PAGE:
How are they regarded these days in SA? Forgotten? Looked down upon by rock lovers? Respected as a group who succeeded in the world market?



Has South Africa ever produced their own version of the Guinness Book of Hit singles/albums which is based on stats from the UK charts?

Is anybody at all interested?

Christopher Bush



I do actually have details of the singles chart from 1976 until its demise in February 1989 and the albums chart (Springbok) from its inception in November 1981 to its demise in about March 1995. What I need to get is details of the singles charts from before 1976 and the albums chart (non-official, as printed in the SA TV guide magazine) from before November 1981. By the way, what was the title of that magazine which featured the SA TV guide? I think its title was "Personality". Am I correct there?

I guess the only way to get the missing lists would be to visit the SABC record library. I did once visit it, 16 years ago, and they let me look through their Springbok chart lists as I was missing info from 1976 onwards. Unfortunately due to time constraints I was unable to get details from before 1976 (except the No 1 singles from 1970 onwards).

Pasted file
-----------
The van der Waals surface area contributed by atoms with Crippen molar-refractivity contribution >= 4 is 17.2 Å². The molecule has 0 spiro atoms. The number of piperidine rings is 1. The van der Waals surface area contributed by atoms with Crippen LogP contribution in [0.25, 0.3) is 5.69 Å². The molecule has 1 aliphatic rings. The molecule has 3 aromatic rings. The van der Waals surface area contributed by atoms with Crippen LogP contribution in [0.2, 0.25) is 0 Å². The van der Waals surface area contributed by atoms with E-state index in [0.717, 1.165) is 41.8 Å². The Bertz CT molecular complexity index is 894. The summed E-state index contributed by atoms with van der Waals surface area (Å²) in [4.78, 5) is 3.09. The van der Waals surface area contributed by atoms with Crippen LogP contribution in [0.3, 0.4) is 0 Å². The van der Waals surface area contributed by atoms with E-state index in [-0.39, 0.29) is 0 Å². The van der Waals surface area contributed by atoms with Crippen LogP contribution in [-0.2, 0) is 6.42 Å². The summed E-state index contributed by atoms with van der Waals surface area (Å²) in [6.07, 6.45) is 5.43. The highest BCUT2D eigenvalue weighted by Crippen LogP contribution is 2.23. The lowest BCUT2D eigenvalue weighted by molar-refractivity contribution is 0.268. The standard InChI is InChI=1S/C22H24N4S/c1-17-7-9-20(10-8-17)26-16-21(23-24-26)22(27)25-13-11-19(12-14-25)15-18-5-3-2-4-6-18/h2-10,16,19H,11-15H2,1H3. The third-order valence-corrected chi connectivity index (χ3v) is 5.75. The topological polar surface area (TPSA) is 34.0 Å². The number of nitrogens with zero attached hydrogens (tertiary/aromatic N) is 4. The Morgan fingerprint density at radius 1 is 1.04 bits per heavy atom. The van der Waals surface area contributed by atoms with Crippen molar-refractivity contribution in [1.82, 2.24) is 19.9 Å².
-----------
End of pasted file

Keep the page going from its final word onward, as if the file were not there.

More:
In Top 40 magazine about 10 years ago they did feature an article on theSA charts by someone who listed the No 1 records from the 1960s (from about 1966 onwards) for a particular month in each issue. But that feature only lasted for one or two months and vanished. The name of the chap who did those SA chart articles in Top 40 mag about 10 years ago is Clive Rollings.

SA artists were very successful here in Zimbabwe from the mid 1960s onwards. These days, though, only the black artists are really known here. In fact, during the 1960s, 70s and 80s, probably the only place SA artists had any sales success outside SA was here in Zimbabwe.

In fact I am searching for pics of SA artists who charted here from the
late 1960s onwards. Am looking either for actual photos or newspaper
cutting pictures or even photocopies.

The names of the artists from SA for whom I am looking for at least a
pic in some form for my hits index for Zimbabwe, are as follows: